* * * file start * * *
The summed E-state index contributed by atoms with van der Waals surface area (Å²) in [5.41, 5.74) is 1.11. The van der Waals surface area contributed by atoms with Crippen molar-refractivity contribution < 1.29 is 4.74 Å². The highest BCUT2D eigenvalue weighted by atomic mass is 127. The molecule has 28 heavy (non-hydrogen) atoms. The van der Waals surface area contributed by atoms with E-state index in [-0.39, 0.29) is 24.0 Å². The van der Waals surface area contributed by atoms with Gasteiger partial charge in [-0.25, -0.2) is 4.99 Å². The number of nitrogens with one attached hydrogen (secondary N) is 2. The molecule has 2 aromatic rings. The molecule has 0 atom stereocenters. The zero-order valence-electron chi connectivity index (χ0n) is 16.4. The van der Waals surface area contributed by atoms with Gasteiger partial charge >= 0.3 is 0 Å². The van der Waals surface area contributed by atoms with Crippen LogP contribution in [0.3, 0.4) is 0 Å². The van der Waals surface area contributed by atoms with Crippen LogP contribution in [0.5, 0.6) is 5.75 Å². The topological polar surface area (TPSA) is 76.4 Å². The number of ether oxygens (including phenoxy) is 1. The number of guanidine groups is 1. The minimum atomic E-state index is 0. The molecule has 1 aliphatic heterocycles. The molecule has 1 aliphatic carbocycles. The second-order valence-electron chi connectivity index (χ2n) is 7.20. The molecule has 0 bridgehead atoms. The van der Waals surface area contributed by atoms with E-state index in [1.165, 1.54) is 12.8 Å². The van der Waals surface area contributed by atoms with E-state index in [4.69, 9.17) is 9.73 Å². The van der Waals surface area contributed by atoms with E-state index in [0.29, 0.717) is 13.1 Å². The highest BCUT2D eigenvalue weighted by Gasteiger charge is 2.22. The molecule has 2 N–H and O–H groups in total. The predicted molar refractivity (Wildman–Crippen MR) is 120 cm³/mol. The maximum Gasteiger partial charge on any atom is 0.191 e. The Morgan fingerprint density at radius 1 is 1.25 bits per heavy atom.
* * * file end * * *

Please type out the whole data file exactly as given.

The summed E-state index contributed by atoms with van der Waals surface area (Å²) in [5.41, 5.74) is 1.11. The van der Waals surface area contributed by atoms with Crippen molar-refractivity contribution < 1.29 is 4.74 Å². The highest BCUT2D eigenvalue weighted by atomic mass is 127. The molecule has 28 heavy (non-hydrogen) atoms. The van der Waals surface area contributed by atoms with E-state index in [-0.39, 0.29) is 24.0 Å². The van der Waals surface area contributed by atoms with Gasteiger partial charge in [-0.25, -0.2) is 4.99 Å². The number of nitrogens with one attached hydrogen (secondary N) is 2. The molecule has 2 aromatic rings. The molecule has 0 atom stereocenters. The zero-order valence-electron chi connectivity index (χ0n) is 16.4. The van der Waals surface area contributed by atoms with Gasteiger partial charge >= 0.3 is 0 Å². The van der Waals surface area contributed by atoms with Crippen LogP contribution in [0.3, 0.4) is 0 Å². The van der Waals surface area contributed by atoms with Crippen LogP contribution in [0.5, 0.6) is 5.75 Å². The topological polar surface area (TPSA) is 76.4 Å². The number of ether oxygens (including phenoxy) is 1. The number of guanidine groups is 1. The minimum atomic E-state index is 0. The molecule has 1 aliphatic heterocycles. The molecule has 1 aliphatic carbocycles. The second-order valence-electron chi connectivity index (χ2n) is 7.20. The molecule has 0 bridgehead atoms. The van der Waals surface area contributed by atoms with E-state index in [1.165, 1.54) is 12.8 Å². The van der Waals surface area contributed by atoms with E-state index in [4.69, 9.17) is 9.73 Å². The van der Waals surface area contributed by atoms with E-state index in [0.29, 0.717) is 13.1 Å². The highest BCUT2D eigenvalue weighted by Gasteiger charge is 2.22. The molecule has 2 N–H and O–H groups in total. The predicted molar refractivity (Wildman–Crippen MR) is 120 cm³/mol. The maximum Gasteiger partial charge on any atom is 0.191 e. The Morgan fingerprint density at radius 1 is 1.25 bits per heavy atom.